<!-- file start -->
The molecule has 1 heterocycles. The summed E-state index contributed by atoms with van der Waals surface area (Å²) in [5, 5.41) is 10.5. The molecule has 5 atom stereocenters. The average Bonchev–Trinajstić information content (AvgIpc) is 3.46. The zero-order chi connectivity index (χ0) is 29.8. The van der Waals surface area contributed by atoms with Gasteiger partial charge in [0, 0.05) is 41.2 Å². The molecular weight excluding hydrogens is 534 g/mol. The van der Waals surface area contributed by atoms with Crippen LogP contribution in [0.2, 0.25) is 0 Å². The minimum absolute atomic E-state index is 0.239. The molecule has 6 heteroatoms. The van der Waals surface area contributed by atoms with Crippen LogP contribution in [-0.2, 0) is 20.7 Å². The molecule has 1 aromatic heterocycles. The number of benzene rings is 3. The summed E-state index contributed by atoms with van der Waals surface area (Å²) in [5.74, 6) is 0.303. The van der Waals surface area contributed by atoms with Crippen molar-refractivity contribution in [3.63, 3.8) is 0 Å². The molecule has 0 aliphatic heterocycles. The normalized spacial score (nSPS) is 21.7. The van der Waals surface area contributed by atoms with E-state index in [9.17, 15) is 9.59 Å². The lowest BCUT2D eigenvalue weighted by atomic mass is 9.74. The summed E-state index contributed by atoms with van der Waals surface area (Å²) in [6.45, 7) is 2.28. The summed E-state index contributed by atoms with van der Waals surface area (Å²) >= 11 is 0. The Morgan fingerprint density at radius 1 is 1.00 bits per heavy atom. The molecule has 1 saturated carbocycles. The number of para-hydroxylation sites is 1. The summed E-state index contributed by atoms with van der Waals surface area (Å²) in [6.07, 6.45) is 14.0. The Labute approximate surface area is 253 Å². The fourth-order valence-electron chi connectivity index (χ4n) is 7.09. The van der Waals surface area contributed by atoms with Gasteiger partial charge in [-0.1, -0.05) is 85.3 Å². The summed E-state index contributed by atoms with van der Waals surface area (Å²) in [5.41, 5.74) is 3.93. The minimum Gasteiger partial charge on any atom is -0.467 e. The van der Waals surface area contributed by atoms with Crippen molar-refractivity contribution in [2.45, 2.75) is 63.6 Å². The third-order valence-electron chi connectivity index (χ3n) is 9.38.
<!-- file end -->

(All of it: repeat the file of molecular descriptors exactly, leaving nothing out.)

The molecule has 1 heterocycles. The summed E-state index contributed by atoms with van der Waals surface area (Å²) in [5, 5.41) is 10.5. The molecule has 5 atom stereocenters. The average Bonchev–Trinajstić information content (AvgIpc) is 3.46. The zero-order chi connectivity index (χ0) is 29.8. The van der Waals surface area contributed by atoms with Gasteiger partial charge in [0, 0.05) is 41.2 Å². The molecular weight excluding hydrogens is 534 g/mol. The van der Waals surface area contributed by atoms with Crippen LogP contribution in [0.2, 0.25) is 0 Å². The minimum absolute atomic E-state index is 0.239. The molecule has 6 heteroatoms. The van der Waals surface area contributed by atoms with Crippen LogP contribution in [-0.2, 0) is 20.7 Å². The molecule has 1 aromatic heterocycles. The number of benzene rings is 3. The summed E-state index contributed by atoms with van der Waals surface area (Å²) in [5.74, 6) is 0.303. The van der Waals surface area contributed by atoms with Crippen molar-refractivity contribution in [3.63, 3.8) is 0 Å². The molecule has 0 aliphatic heterocycles. The normalized spacial score (nSPS) is 21.7. The van der Waals surface area contributed by atoms with E-state index in [9.17, 15) is 9.59 Å². The lowest BCUT2D eigenvalue weighted by atomic mass is 9.74. The summed E-state index contributed by atoms with van der Waals surface area (Å²) in [6.45, 7) is 2.28. The summed E-state index contributed by atoms with van der Waals surface area (Å²) >= 11 is 0. The Morgan fingerprint density at radius 1 is 1.00 bits per heavy atom. The molecule has 1 saturated carbocycles. The number of para-hydroxylation sites is 1. The summed E-state index contributed by atoms with van der Waals surface area (Å²) in [6.07, 6.45) is 14.0. The Labute approximate surface area is 253 Å². The fourth-order valence-electron chi connectivity index (χ4n) is 7.09. The van der Waals surface area contributed by atoms with Gasteiger partial charge in [-0.1, -0.05) is 85.3 Å². The summed E-state index contributed by atoms with van der Waals surface area (Å²) in [5.41, 5.74) is 3.93. The minimum Gasteiger partial charge on any atom is -0.467 e. The van der Waals surface area contributed by atoms with Crippen molar-refractivity contribution in [2.45, 2.75) is 63.6 Å². The third-order valence-electron chi connectivity index (χ3n) is 9.38.